[Note: Because the law cannot make us righteous, and was never intended to make us righteous, preachers who are constantly urging people to seek God’s favor through obedience, are not approved of God (Romans 3:20, 2Timothy 2:15, Galatians 1:6-9). On the contrary, God wants the “righteous” as well as the “wicked” convicted of sin and pointed to Christ for forgiveness, for without faith in Christ “it is impossible to please him” (Hebrews 11:6).]


    In addition to the oral proclamation of His Word, God has also given us Baptism and the Lord’s Supper as a visible way of assuring all who repent that they have forgiveness in Christ. Nevertheless, even though God works through those ceremonies to give us His promise of forgiveness in Christ, because that promise is only meant for those who repent, only those who look to Christ for forgiveness receive what is promised (Galatians 3:22). In other words, even though God uses Baptism and the Lord’s Supper (just as He uses preaching) to give us His promise, it is only through personal faith in Christ that we receive what is promised (Romans 5:2, Galatians 3:22). Or, as Dr. Walter A. Maier put it:

“Do not be misled by those who say that Baptism is not important. They contradict Christ. They put their own opinion above Scripture. Take Jesus at His word, and you will find that through Baptism — and I mean of course, not merely the performance of the ritual itself, but by your personal faith in Jesus and in His promise — the Holy Ghost unmistakably comes to you.” (The Power of Pentecost, 1943)


    Since the Word of God was given to testify of Christ, the law of God is only being used as God intended when it is being used to condemn sin (as well as man’s righteousness) and point sinners to Christ. Likewise, it is only being obeyed when those who hear it confess their sin and turn to Christ for forgiveness. In fact, those who seek to make themselves righteous by the law are rebelling against God, for they are denying their sin and refusing accept the verdict His law pronounces against them.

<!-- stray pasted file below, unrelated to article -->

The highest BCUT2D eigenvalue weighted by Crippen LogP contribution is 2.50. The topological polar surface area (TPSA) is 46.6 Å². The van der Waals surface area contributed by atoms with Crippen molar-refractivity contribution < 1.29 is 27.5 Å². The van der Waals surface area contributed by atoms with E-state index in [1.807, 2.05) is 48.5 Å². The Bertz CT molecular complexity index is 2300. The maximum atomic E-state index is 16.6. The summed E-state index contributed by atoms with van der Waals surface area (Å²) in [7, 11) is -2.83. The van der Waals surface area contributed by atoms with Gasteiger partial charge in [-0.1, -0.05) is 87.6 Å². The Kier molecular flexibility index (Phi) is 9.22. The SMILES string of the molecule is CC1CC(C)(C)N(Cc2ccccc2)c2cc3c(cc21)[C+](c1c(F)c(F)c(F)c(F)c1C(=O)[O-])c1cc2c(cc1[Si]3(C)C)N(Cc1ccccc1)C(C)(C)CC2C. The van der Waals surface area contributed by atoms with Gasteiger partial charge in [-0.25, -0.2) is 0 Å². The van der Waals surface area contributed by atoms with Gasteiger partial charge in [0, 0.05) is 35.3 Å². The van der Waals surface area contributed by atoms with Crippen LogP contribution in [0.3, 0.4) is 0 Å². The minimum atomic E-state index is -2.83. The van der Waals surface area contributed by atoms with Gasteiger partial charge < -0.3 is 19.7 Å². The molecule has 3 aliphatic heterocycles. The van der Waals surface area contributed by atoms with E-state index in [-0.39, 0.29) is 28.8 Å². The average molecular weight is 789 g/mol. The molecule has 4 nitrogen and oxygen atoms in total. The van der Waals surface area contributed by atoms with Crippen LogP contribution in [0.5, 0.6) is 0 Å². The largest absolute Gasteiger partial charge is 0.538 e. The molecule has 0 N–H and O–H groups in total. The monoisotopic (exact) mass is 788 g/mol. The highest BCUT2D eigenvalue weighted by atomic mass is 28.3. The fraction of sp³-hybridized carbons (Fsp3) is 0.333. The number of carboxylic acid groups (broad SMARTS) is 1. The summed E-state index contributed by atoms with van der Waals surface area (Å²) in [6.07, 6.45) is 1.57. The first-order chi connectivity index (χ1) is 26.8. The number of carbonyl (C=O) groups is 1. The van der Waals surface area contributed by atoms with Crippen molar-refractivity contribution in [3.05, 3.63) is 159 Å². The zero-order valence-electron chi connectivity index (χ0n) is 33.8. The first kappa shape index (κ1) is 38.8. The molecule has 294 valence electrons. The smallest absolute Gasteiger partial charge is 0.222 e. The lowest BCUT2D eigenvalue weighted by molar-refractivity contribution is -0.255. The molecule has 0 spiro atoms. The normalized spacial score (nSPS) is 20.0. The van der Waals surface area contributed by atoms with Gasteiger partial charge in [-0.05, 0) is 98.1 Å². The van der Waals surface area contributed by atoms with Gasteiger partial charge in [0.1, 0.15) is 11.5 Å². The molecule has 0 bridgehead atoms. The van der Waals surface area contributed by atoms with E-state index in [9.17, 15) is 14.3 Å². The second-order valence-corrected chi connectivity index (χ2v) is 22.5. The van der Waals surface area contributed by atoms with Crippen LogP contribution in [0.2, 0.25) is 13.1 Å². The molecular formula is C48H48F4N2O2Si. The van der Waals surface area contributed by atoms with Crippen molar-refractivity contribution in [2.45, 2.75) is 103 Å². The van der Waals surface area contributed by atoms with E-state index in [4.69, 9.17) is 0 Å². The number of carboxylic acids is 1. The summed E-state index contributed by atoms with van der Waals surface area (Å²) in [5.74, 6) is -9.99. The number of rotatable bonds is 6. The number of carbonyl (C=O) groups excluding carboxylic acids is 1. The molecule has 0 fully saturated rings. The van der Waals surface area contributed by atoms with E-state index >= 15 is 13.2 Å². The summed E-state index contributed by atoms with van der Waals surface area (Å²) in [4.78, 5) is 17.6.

Because the law was given to convict us of our sin, whenever the Pharisees tried to explain it away, get around its precepts, or get themselves off the hook they were making it of “none effect” (Mark 7:9-13). Yet, in spite of Christ’s condemnation, there are many “pastors” who do the same thing! They explain away the very precepts of the law that they ought to be using to call men to repentance. For example: When God’s law warns the unrepentant that if they “sin willfully” after they “have received the knowledge of the truth, there remaineth no more sacrifice for sins,” those words are made “of none effect” whenever they are explained away (Hebrews 10:26). In fact, instead of bringing sinners to repentance, those who explain away Hebrews 10:26, help harden the guilty in unrepentance.

    Likewise, when it comes to the promises of the gospel, we undermine the salvation message if we ignore or explain away what was intended to assure us of forgiveness in Christ. For example: If the Bible says, “baptism doth also now save us” or, “Take, eat: this is My body” we do not build faith by telling people that they cannot believe those statements of Scripture (1Peter 3:21, Mark 14:22). In the same way, because Christ said, “THIS DO in remembrance of me,” we should do what He did, and repeat what He said, when we celebrate the lord’s Supper, instead of simply passing around bread and grape juice, as if that is all there is to it.


    The message that God intends for you to get from His Word, is nothing other than what you read (2Corinthians 1:13). Moreover, that message is not hard to understand, it only seems hard to those who create their own darkness by pulling words out of context, ignoring the plain grammatical meaning of the words, and reading their own assumptions into the text (2Corinthians 3:12 and 4:4).